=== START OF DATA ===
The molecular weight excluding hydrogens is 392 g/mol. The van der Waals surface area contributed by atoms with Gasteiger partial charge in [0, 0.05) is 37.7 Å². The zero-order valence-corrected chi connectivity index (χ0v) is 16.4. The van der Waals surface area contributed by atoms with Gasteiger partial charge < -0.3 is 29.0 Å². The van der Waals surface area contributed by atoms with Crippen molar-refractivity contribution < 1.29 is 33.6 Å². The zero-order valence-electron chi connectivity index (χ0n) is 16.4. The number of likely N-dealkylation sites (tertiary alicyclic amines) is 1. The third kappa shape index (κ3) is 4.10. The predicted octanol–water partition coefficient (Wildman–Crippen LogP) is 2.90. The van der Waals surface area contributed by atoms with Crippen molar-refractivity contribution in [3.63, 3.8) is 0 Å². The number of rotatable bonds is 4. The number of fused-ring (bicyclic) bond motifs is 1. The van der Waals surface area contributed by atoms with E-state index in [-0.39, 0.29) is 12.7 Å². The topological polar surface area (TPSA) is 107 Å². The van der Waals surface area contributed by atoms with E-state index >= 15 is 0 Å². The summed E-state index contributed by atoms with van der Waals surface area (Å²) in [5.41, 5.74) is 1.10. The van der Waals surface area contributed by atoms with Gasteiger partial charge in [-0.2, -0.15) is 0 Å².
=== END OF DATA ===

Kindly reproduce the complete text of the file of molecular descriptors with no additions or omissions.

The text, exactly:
The molecular weight excluding hydrogens is 392 g/mol. The van der Waals surface area contributed by atoms with Gasteiger partial charge in [0, 0.05) is 37.7 Å². The zero-order valence-corrected chi connectivity index (χ0v) is 16.4. The van der Waals surface area contributed by atoms with Gasteiger partial charge < -0.3 is 29.0 Å². The van der Waals surface area contributed by atoms with Crippen molar-refractivity contribution < 1.29 is 33.6 Å². The zero-order valence-electron chi connectivity index (χ0n) is 16.4. The number of likely N-dealkylation sites (tertiary alicyclic amines) is 1. The third kappa shape index (κ3) is 4.10. The predicted octanol–water partition coefficient (Wildman–Crippen LogP) is 2.90. The van der Waals surface area contributed by atoms with Crippen molar-refractivity contribution in [3.63, 3.8) is 0 Å². The number of rotatable bonds is 4. The number of fused-ring (bicyclic) bond motifs is 1. The van der Waals surface area contributed by atoms with E-state index in [-0.39, 0.29) is 12.7 Å². The topological polar surface area (TPSA) is 107 Å². The van der Waals surface area contributed by atoms with E-state index >= 15 is 0 Å². The summed E-state index contributed by atoms with van der Waals surface area (Å²) in [5.41, 5.74) is 1.10. The van der Waals surface area contributed by atoms with Gasteiger partial charge in [-0.2, -0.15) is 0 Å².